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Using research in midwifery

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  1. Introduction
  2. Methods and relevance to practice more succinctly
  3. Usage of terms caseloading in midwifery and one-to-one midwifery
  4. Methodological approaches to qualitative research
  5. The usage of sampling method
    1. Purposive and convenience sampling
  6. Strategies for approaching quantitative research
  7. Study carried out at Edinburgh, by Simpson et al
  8. Probability sampling
  9. Overcoming issues like participant literacy
  10. Translating the research
  11. Provision of team midwifery care
  12. Conclusion
  13. Bibliography

Discuss the importance of research within midwifery, both in terms of appreciating and evaluating available papers and how the evidence is applied to practice. Pressure has increased on health care professionals, via government directives such as the National Health Service Plan (DOH 2002) and Fitness for Practice (UKCC 1999), to provide evidence based care. These directives are aimed at improving outcomes, reducing health inequalities and increasing client satisfaction (Page, 1996). Making a Difference (DOH 1999) states that ?Further research activity and systematic review within midwifery are essential to underpin both education provision and practice development. Such work will provide a strong ethos of enquiry within midwifery and facilitate a robust approach to both quantitative and qualitative research?. The Nursing and Midwifery Council (2002) Code of Professional Conduct informs of the responsibility of midwives to ?deliver care based on current evidence?.For the purpose of this essay and in order to discuss research methods and relevance to practice more succinctly, a specific topic has been chosen for investigation. The subject is that of caseloading or one-to-one midwifery, where, as defined by Page et al (2000), a midwife will be responsible for and provide most of the care for a woman and her family for the duration of her pregnancy and into the puerperium. This subject has great relevance to practice. The provision of maternity care has undergone many changes since the middle of the last century.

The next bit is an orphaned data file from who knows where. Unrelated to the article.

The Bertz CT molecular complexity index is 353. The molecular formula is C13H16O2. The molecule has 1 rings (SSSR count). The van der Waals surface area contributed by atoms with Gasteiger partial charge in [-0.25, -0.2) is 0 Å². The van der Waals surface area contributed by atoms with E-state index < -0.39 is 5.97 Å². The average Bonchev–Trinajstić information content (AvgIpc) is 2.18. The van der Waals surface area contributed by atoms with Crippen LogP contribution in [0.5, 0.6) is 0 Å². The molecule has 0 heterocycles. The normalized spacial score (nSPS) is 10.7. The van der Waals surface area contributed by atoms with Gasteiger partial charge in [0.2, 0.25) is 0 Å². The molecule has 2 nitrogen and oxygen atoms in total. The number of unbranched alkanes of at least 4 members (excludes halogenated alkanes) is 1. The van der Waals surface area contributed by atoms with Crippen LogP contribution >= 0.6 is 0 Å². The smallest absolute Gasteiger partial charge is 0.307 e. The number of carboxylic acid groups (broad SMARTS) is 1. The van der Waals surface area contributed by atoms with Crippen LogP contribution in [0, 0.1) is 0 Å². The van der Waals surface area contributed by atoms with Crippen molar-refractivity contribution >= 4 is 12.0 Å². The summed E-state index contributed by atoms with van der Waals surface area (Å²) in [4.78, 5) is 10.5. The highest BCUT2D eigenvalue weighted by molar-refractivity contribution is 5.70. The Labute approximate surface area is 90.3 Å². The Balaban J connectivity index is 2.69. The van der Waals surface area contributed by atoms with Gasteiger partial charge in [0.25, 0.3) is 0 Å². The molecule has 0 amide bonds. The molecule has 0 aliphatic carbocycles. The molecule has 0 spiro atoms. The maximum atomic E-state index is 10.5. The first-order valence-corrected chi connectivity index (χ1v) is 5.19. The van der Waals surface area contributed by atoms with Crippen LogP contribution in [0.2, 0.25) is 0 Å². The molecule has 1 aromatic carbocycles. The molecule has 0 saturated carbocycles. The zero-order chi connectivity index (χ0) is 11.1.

The 1946 National Health Act initiated the institutionalisation of childbirth and various consecutive government reports encouraged hospital based maternity care with improved outcomes supporting the belief that childbirth was dangerous (Audit Commission, 1997). Walton and Hamilton (1995), highlighted the dissatisfaction of women and midwives with dictated midwifery care, with the wellbeing of the fetus being of primary concern.

[...] By using the above search terms whilst searching in individual journals such as the British Journal of Midwifery and Midwifery many articles were found, both research and non-research. The University also provides databases on its website. Ebscohost, Science Direct and Blackwell Synergy provide access to a vast range of articles. The Cochrane Library (again available on the University library website) provides access to reviews of existing research, collated into concise papers. Internurse is another database that allows entry into a wide selection of midwifery journals. [...]

[...] The North Staffordshire Changing Childbirth Research Team in their 2000 study, aimed to evaluate caseload midwifery in comparison with traditional shared-care. Their outcome measures looked at known carer present at delivery, normal vaginal delivery and obstetric intervention rates. Their design was a comparative study with area randomisation. The design is non- experimental as it does not attempt to exert control. They have used a comparative design comparing results between one cohort and another to see if differences exist between the outcomes. [...]

[...] As midwifery can be seen to be an amalgam of both social and natural science (Hekman cited in Donovan p166), it may be appropriate to use more than one approach to research (Donovan, 2000). Triangulation is a term that refers to combining more than one approach to research, for example qualitative and quantitative, in order to consider a subject from different viewpoints (Donovan, 2000). For example, Walsh's qualitative study could be combined with Page et al's 2001 quantitative study on how one-to-one midwifery care affects medical intervention rates. [...]

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